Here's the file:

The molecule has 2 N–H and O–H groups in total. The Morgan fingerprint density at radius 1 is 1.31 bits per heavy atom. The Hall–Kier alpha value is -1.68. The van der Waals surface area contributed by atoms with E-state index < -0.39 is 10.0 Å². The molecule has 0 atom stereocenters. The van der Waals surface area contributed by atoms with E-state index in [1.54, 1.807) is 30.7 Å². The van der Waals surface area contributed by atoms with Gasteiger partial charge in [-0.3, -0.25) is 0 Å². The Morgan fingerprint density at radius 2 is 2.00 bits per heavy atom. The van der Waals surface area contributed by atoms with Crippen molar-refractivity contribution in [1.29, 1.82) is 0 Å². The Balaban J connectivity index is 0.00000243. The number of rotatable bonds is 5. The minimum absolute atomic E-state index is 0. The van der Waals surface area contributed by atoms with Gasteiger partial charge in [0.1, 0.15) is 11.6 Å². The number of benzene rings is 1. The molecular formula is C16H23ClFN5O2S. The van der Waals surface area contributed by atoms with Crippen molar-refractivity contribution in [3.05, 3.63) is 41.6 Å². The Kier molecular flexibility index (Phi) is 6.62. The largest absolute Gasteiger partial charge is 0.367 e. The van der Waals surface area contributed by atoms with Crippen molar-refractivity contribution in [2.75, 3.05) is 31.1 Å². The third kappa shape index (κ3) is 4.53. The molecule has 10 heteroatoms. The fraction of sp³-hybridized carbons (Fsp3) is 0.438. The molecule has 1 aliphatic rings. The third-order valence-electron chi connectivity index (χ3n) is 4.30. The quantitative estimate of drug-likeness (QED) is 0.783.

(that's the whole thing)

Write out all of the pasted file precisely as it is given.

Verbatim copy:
The molecule has 2 N–H and O–H groups in total. The Morgan fingerprint density at radius 1 is 1.31 bits per heavy atom. The Hall–Kier alpha value is -1.68. The van der Waals surface area contributed by atoms with E-state index < -0.39 is 10.0 Å². The molecule has 0 atom stereocenters. The van der Waals surface area contributed by atoms with E-state index in [1.54, 1.807) is 30.7 Å². The van der Waals surface area contributed by atoms with Gasteiger partial charge in [-0.3, -0.25) is 0 Å². The Morgan fingerprint density at radius 2 is 2.00 bits per heavy atom. The van der Waals surface area contributed by atoms with Crippen molar-refractivity contribution in [1.29, 1.82) is 0 Å². The Balaban J connectivity index is 0.00000243. The number of rotatable bonds is 5. The minimum absolute atomic E-state index is 0. The van der Waals surface area contributed by atoms with Gasteiger partial charge in [0.1, 0.15) is 11.6 Å². The number of benzene rings is 1. The molecular formula is C16H23ClFN5O2S. The van der Waals surface area contributed by atoms with Crippen molar-refractivity contribution in [3.05, 3.63) is 41.6 Å². The Kier molecular flexibility index (Phi) is 6.62. The largest absolute Gasteiger partial charge is 0.367 e. The van der Waals surface area contributed by atoms with Crippen molar-refractivity contribution in [2.75, 3.05) is 31.1 Å². The third kappa shape index (κ3) is 4.53. The molecule has 10 heteroatoms. The fraction of sp³-hybridized carbons (Fsp3) is 0.438. The molecule has 1 aliphatic rings. The third-order valence-electron chi connectivity index (χ3n) is 4.30. The quantitative estimate of drug-likeness (QED) is 0.783.